Julian has over 10 years of running competitive experience, and he has dedicated his life to helping others achieve their goals.
1 Mile – 4:21 5k – 14:57 8k– 25:00 10 Mile – 52:46
I believe the most important role of a running coach is to ensure athletes attach positive memories to exercise. Our health is likely our most valuable asset. It is a life-long pursuit and coaching offers a unique opportunity (and responsibility) to help shape health-positive habits and attitudes that athletes may carry with them the rest of their lives. In other words, I believe in creating consistency. This outlook on coaching directly influences the way I write training as well. Just as I believe that consistency leads to better health, I believe that consistent training over periods of time yields the best race results. My approach to training is a somewhat continuous cycle which focuses on building the aerobic engine while keeping the risk for injury at a minimum. The more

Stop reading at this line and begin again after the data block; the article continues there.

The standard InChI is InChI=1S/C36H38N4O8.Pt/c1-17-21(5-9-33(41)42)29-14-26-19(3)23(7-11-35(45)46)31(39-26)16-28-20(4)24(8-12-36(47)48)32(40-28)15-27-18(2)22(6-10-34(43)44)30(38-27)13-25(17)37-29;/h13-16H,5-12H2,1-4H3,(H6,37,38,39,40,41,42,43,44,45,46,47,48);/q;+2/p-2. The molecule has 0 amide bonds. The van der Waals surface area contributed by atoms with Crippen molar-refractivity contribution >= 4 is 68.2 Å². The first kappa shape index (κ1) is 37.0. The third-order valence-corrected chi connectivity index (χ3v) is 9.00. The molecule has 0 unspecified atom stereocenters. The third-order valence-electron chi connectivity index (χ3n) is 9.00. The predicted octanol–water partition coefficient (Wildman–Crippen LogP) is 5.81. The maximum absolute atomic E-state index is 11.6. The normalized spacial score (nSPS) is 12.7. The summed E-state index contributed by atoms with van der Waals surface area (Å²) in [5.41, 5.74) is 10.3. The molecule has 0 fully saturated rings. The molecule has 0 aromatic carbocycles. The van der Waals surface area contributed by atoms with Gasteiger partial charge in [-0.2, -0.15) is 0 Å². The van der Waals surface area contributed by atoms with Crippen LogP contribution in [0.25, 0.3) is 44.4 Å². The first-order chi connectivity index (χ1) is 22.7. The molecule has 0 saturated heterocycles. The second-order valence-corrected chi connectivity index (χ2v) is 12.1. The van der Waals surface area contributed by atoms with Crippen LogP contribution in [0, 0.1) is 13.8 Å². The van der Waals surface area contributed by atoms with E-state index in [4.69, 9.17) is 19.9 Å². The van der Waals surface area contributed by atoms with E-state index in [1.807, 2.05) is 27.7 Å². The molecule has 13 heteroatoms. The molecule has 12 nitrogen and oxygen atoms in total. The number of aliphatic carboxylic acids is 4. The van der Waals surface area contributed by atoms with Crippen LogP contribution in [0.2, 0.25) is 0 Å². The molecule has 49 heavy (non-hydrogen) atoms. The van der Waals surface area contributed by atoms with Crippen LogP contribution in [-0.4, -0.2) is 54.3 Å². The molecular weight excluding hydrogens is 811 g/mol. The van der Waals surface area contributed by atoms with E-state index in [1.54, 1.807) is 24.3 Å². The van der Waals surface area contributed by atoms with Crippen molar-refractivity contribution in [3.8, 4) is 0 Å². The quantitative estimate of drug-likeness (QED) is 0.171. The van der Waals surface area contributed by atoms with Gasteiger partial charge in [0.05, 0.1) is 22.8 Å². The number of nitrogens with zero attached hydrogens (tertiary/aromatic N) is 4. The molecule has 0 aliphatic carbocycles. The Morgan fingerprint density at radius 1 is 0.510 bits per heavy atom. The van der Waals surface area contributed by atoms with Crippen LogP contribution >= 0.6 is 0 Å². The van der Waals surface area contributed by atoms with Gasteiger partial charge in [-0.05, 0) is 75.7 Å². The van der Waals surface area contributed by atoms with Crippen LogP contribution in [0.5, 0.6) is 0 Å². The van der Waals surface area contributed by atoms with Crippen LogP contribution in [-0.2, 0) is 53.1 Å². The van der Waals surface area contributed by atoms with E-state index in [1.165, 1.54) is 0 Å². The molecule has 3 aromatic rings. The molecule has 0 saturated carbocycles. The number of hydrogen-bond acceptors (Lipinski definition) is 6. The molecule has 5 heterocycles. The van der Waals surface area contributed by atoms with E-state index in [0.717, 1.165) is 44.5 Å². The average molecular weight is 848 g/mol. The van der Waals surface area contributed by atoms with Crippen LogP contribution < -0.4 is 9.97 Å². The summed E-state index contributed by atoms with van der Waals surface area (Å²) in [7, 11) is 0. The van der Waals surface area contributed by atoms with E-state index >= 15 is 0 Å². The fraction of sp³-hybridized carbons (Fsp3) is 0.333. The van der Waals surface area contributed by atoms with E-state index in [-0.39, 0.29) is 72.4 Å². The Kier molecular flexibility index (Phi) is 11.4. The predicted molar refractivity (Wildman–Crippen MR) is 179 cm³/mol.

cycles we are able to build off of back-to-back, the stronger we will be as runners. These cycles focus on aerobic strength over speed. A typical first cycle begins with a 4-6 week base-building phase which emphasizes high-end aerobic work like steady states and progressive long runs before transitioning towards work focused more on improving the lactic threshold. I believe the lactic threshold is the single most important factor in determining race performance. The higher the vLT, the faster we can run before building up lactate and fatiguing. All subsequent paces/systems will improve as a result. For this reason, I emphasize very little speed work outside of race simulation workouts. I believe this approach, over a period of time, holds the lowest risk for injury/burnout and yields the best race results in the end. The majority of my approach to training is based in Lydiards work, but with definite influences from Daniels and Schumacher.